Music learning in Costa Rica : a postcolonial institutional ethnography

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Title: Music learning in Costa Rica : a postcolonial institutional ethnography
Author: Rosabal-Coto, Guillermo
Contributor organization: Taideyliopiston Sibelius-Akatemia, Musiikkikasvatuksen, jazzin ja kansanmusiikin osasto, MuTri-Tohtorikoulu
Date: 2016
Thesis level:
Belongs to series: Studia musica
ISSN: 0788-3757
ISBN: 978-952-329-026-6
URI: URN:ISBN:978-952-329-026-6
Abstract: The purpose of this sociological, music education ethnography was to analyze how music learning is organized in postcolonial Costa Rica, through the experiential stance of nine young music educators. In the ontology of institutional ethnography, known as "a sociology for people", I deemed these educators as experts in what was done in their everyday music learning socialization, as lived and felt in their bodily beings. The disjuncture that emerged in thoughts, actions, and choices, in such socialization, became a site for discovery of social practices. Music learning socialization already has been coordinated by extra local goals or agendas, often foreign to music learners' local worlds. I resorted to Latin American postcolonial theories, which discuss the phenomenon of colonization of the Latin American context, among other things through the concepts of "colonial wound" and "epistemic disobedience". Furthermore, I employed the theories of scholars Small and Freire to establish a framework for understanding the connections between colonization and schooling. Procedures include interviews, participant observation, and artifact analysis. I collected each participant's voice in a story of lifelong music learning socialization. I analyzed what social actors did, how, and for what purposes, in the stories, using theories and concepts from music education literature. In a second level of analysis, I interwove Latin American postcolonial thinking with institutional ethnography in a model of micro/macro relationships in music learning socialization that I call "postcolonial institutional ethnographic analysis" (PCIE). According to the first phase of analysis, the participants engage in music learning socialization in formal and informal settings, from what is familiar to their ways to be in the world. In addition, what is done and how, and for what purposes, is contingent on the interactional-based experiences of all participating social actors, such as their values, background, upbringing, or past education. However, a latent puzzle emerges in the music learners' actualities, when those in control of knowledge or resources - parents, peers, teachers, or authorities - coerce them to give up or modify their local ways to engage with music, causing dislocation. The analysis through the PCIE model allowed me to establish connections between such puzzle and translocal structures that have shaped music education in Costa Rica. I mapped relationships of coordination between notions and practices that mediate music learning in the participants' local worlds, and extra local, social control. Findings suggest that music learners might be constructed as inferior, illegitimate others, when social actors articulate the following notions, previously established by colonialist structures, such as government, education, or market: (a) the wrong traits or identity, (b) insufficient material or financial resources, (c) insufficient corporeal ability, and (d) insufficient Western Art Music background. Such construction can be understood through the theoretical framework established in this thesis, suggesting that music learners are socialized to become cultivated, Western Art musicians, modern and civilized citizens, or labor force for the developed global market. Learners may either embrace the oppressed site or resist it. The construction of this inferior other can be understood as proceeding from the coloniality that sustained the control and subjugation of the bodies and imaginary of the Amerindian peoples five centuries ago. It is based on the stereotype of the cultural superiority of the European ideal of progress and civilization and as sustaining the transmission of an imagined, White, European, Enlightenment-based Costa Rican national identity, through art music and music schooling, beginning in the 19th century. These ideas endure in contemporary times, in the form of a development discourse that organizes formal music learning that caters to interests of the global market. Post-research reflections suggest that PCIE is useful to decolonize macro-based constructs, theories, traditions, and practices in music learning and music education research, that make invisible or colonize learners' empirical, interactional worlds, as they experience them.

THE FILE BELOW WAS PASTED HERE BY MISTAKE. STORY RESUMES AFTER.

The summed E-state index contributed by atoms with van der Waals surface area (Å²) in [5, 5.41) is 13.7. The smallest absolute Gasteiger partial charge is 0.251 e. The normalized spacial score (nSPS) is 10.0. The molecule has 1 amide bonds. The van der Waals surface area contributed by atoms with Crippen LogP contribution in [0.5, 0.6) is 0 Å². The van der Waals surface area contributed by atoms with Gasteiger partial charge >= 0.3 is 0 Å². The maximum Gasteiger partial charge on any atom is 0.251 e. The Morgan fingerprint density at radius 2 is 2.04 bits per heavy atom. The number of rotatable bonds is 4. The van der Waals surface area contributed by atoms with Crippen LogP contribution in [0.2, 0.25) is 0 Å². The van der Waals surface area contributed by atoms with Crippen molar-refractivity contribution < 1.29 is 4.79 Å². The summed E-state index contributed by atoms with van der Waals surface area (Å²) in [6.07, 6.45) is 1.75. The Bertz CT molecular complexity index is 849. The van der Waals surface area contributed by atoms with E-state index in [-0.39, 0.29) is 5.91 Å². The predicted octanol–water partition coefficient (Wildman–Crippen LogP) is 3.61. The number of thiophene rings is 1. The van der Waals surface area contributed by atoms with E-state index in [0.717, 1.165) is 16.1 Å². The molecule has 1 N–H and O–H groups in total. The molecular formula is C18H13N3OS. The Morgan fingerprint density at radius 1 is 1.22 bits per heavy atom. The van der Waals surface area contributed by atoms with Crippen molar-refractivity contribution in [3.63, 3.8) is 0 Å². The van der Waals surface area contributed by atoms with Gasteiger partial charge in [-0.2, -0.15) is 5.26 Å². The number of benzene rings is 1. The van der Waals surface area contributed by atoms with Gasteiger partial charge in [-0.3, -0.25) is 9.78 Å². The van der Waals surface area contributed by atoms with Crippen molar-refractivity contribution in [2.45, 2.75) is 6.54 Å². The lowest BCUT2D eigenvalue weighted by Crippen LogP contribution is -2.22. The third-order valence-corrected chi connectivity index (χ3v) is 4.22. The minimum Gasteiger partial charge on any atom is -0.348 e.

Subject (ysa): musiikkikasvatus
Costa Rica
institutionaalinen etnografia
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